Stuart helped organize the 27 Pan-Cancer Atlas papers published April 5 in Cell Press journals. He said the Pan-Cancer Initiative's work so far resembles a giant tree, with roots representing different means of classifying tumors, and sub-roots branching off each of the main roots. This organizational structure provided the basis for "themed working groups," rather than groups based on organ or tissue type.
Stuart and Benz are senior authors of one of the papers, published in Cell and led by Peter Laird of Van Andel Research Institute, which provides a roadmap for other researchers seeking to delve into the findings of the various working groups. "It's a survey of what kinds of overarching systems underlie the data. It's less about clinical implications, and more about the patterns we've found," Stuart said. The first authors of the paper include Yau and Christopher Wong, a staff scientist in Stuart's lab at the UC Santa Cruz Genomics Institute.
Stuart said he is confident that once scientists start scrutinizing the data, clinical implications won't be far behind. "Obviously, finding actionable pieces of logic from these root maps is the holy grail," he said. "The milestone we hit with this paper is finally being able to stand back and look at the big picture."
The UCSC Tumor Map, an interactive browser developed by Yulia Newton and Adam Novak to help researchers visualize the data, displays patient samples on a Google Maps interface. Wong used the browser to compile a set of 10 panels in the Cell paper illustrating the dominant patterns found in the data. These include the cell of origin, molecular histology, "stemness" or differentiation status, specific altered genetic pathways, and the immune system component of the tumors.
"Looking at these Tumor Maps is like looking at the Earth from orbit for the first time," Stuart said. "We now see cancer's complete picture and it fills me with hope that we can understand its finite, not infinite, complexity."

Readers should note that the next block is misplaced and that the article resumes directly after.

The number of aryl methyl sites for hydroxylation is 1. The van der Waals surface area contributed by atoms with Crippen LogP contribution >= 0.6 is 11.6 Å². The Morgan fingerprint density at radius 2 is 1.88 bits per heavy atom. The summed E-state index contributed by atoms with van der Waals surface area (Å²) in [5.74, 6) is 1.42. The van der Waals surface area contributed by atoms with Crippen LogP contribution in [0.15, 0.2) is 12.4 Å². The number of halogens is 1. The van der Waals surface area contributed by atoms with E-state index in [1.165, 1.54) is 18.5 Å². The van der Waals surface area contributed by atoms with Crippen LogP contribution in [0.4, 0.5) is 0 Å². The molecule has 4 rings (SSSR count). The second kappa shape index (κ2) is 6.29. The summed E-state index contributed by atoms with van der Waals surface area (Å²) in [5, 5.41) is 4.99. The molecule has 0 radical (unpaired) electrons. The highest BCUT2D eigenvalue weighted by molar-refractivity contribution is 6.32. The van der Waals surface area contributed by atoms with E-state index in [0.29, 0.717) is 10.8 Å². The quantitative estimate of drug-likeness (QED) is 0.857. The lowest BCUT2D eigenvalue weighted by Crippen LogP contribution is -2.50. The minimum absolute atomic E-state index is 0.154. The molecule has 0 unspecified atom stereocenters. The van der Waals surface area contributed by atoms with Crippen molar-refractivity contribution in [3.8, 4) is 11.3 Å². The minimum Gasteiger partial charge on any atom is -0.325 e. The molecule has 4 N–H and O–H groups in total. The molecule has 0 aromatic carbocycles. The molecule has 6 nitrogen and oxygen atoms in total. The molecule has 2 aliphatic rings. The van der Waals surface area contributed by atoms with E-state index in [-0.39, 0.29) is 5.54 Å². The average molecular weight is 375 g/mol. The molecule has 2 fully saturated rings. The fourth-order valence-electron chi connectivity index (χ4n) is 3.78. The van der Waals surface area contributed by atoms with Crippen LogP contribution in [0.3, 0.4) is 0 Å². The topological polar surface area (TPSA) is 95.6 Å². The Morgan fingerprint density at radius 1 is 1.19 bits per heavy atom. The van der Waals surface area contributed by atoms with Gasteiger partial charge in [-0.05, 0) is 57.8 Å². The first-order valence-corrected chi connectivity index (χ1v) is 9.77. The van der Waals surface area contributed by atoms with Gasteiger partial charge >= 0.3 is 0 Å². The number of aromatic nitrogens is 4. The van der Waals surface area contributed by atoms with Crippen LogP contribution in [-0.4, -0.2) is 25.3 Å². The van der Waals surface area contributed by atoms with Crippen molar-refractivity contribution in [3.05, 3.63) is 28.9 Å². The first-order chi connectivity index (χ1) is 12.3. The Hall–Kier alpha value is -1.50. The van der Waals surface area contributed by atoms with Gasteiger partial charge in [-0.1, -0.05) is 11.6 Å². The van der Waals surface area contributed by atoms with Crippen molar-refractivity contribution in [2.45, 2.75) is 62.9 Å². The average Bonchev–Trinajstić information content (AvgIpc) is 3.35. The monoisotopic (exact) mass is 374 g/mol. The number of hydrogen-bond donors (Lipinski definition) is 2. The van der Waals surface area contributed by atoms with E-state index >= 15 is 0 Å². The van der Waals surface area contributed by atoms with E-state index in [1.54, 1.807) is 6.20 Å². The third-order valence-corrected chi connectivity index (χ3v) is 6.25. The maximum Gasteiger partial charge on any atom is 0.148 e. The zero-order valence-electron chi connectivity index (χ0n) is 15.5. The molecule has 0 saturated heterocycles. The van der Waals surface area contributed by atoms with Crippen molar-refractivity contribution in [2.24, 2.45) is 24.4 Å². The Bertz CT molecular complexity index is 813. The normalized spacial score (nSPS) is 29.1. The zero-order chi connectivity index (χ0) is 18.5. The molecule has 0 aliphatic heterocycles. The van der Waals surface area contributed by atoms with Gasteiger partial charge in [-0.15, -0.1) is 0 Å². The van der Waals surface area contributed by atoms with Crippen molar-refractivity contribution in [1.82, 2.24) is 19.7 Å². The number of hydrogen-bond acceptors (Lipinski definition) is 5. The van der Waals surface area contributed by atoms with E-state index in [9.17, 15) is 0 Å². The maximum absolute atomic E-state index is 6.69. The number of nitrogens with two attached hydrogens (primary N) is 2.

UC Santa Cruz has a legacy of creating browsers for the biological community, starting with the highly popular UCSC Genome Browser. "We are thrilled to make this rich data available to the public through this new portal," Stuart said.
Benz said the new TCGA data hold particular promise for expanding treatments designed to enlist the immune system to beat cancer, including approved immunotherapies now showing near-miraculous results against a limited number of classical cancer types. Remarkably, the study shows that one of the most heterogeneous of the observed 28 molecular clusters was composed of 25 different classical tumor types and exhibited very strong features linked to activation of the patient's immune response.
"This finding supports the growing notion that specific immunotherapies approved by the FDA for one cancer type would likely benefit patients with various other cancer types, if these other types could be molecularly identified," Benz said.
Drugs approved for other diseases could also be effective against some of the newly classified cancer types. "A couple of our newly defined cancer clusters also show activation of a molecular pathway (JAK/Stat) that's commonly upregulated in rheumatoid arthritis," said Yau, who provided bioinformatics expertise for much of TCGA's work over the past decade. "Perhaps we can repurpose drugs used to treat that non-malignant chronic disease, as researchers will now have the molecular rationale to explore this novel treatment strategy."
Even though TCGA is done--the database won't be added to or changed--this same kind of comprehensive and collaborative multi-platform genomic analysis continues nationwide under new NCI sponsorship. Stuart, Benz, and Yau continue to work together as part of their bioinformatic analysis center for the newly constituted Genomic Data Analysis Network which, among other challenges, is tasked with determining clinically measurable biomarkers that would make it easier and more cost effective to identify a priori those same tumor molecular subsets identified by the TCGA network's multi-platform analysis.
"It's time to re-write the textbooks on cancer, and it's time to break down the silos in clinical oncology that make it difficult for patients to take advantage of this paradigm shift in cancer classification," said Benz.